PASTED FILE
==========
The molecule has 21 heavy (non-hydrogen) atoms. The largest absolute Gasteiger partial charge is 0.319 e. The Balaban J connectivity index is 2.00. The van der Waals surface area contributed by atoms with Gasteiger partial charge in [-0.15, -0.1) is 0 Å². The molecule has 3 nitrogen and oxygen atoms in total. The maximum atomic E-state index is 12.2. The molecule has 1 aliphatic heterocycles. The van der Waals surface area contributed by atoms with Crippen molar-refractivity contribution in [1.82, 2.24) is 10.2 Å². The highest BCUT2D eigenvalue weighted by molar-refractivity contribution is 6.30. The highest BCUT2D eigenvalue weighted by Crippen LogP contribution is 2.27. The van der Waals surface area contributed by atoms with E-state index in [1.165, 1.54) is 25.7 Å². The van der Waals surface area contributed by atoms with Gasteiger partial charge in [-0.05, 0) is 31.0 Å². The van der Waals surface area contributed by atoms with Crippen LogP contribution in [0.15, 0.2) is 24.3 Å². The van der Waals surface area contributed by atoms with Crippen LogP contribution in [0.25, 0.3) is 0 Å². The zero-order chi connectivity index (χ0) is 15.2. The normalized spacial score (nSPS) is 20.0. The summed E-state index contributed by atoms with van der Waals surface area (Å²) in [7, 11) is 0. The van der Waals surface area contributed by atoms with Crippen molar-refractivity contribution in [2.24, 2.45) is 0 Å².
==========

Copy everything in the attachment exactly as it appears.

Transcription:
The molecule has 21 heavy (non-hydrogen) atoms. The largest absolute Gasteiger partial charge is 0.319 e. The Balaban J connectivity index is 2.00. The van der Waals surface area contributed by atoms with Gasteiger partial charge in [-0.15, -0.1) is 0 Å². The molecule has 3 nitrogen and oxygen atoms in total. The maximum atomic E-state index is 12.2. The molecule has 1 aliphatic heterocycles. The van der Waals surface area contributed by atoms with Crippen molar-refractivity contribution in [1.82, 2.24) is 10.2 Å². The highest BCUT2D eigenvalue weighted by molar-refractivity contribution is 6.30. The highest BCUT2D eigenvalue weighted by Crippen LogP contribution is 2.27. The van der Waals surface area contributed by atoms with E-state index in [1.165, 1.54) is 25.7 Å². The van der Waals surface area contributed by atoms with Gasteiger partial charge in [-0.05, 0) is 31.0 Å². The van der Waals surface area contributed by atoms with Crippen LogP contribution in [0.15, 0.2) is 24.3 Å². The van der Waals surface area contributed by atoms with Crippen LogP contribution in [0.25, 0.3) is 0 Å². The zero-order chi connectivity index (χ0) is 15.2. The normalized spacial score (nSPS) is 20.0. The summed E-state index contributed by atoms with van der Waals surface area (Å²) in [7, 11) is 0. The van der Waals surface area contributed by atoms with Crippen molar-refractivity contribution in [2.24, 2.45) is 0 Å².